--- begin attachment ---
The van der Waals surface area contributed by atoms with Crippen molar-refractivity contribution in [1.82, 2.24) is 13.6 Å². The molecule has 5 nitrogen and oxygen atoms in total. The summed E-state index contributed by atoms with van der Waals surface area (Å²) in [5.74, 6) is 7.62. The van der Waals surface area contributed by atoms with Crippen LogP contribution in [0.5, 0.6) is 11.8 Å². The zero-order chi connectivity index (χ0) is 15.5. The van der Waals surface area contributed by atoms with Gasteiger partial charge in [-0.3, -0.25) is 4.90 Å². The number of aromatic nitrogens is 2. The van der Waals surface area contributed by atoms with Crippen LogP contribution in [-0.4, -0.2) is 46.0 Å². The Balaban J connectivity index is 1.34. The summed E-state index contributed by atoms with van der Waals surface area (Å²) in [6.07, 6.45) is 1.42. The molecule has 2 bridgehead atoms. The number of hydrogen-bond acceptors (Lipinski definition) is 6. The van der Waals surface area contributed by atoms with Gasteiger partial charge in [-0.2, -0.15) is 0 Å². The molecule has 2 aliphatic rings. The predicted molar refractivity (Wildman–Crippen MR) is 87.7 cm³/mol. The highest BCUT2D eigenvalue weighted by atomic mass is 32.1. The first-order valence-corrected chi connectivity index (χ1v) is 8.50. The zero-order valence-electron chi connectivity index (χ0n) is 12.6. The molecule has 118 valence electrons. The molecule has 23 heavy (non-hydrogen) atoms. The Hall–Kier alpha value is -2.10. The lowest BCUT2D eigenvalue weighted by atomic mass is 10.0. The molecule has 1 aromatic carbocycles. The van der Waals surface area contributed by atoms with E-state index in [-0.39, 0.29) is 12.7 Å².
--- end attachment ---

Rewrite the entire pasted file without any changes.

The van der Waals surface area contributed by atoms with Crippen molar-refractivity contribution in [1.82, 2.24) is 13.6 Å². The molecule has 5 nitrogen and oxygen atoms in total. The summed E-state index contributed by atoms with van der Waals surface area (Å²) in [5.74, 6) is 7.62. The van der Waals surface area contributed by atoms with Crippen LogP contribution in [0.5, 0.6) is 11.8 Å². The zero-order chi connectivity index (χ0) is 15.5. The van der Waals surface area contributed by atoms with Gasteiger partial charge in [-0.3, -0.25) is 4.90 Å². The number of aromatic nitrogens is 2. The van der Waals surface area contributed by atoms with Crippen LogP contribution in [-0.4, -0.2) is 46.0 Å². The Balaban J connectivity index is 1.34. The summed E-state index contributed by atoms with van der Waals surface area (Å²) in [6.07, 6.45) is 1.42. The molecule has 2 bridgehead atoms. The number of hydrogen-bond acceptors (Lipinski definition) is 6. The van der Waals surface area contributed by atoms with Gasteiger partial charge in [-0.2, -0.15) is 0 Å². The molecule has 2 aliphatic rings. The predicted molar refractivity (Wildman–Crippen MR) is 87.7 cm³/mol. The highest BCUT2D eigenvalue weighted by atomic mass is 32.1. The first-order valence-corrected chi connectivity index (χ1v) is 8.50. The zero-order valence-electron chi connectivity index (χ0n) is 12.6. The molecule has 118 valence electrons. The molecule has 23 heavy (non-hydrogen) atoms. The Hall–Kier alpha value is -2.10. The lowest BCUT2D eigenvalue weighted by atomic mass is 10.0. The molecule has 1 aromatic carbocycles. The van der Waals surface area contributed by atoms with E-state index in [-0.39, 0.29) is 12.7 Å².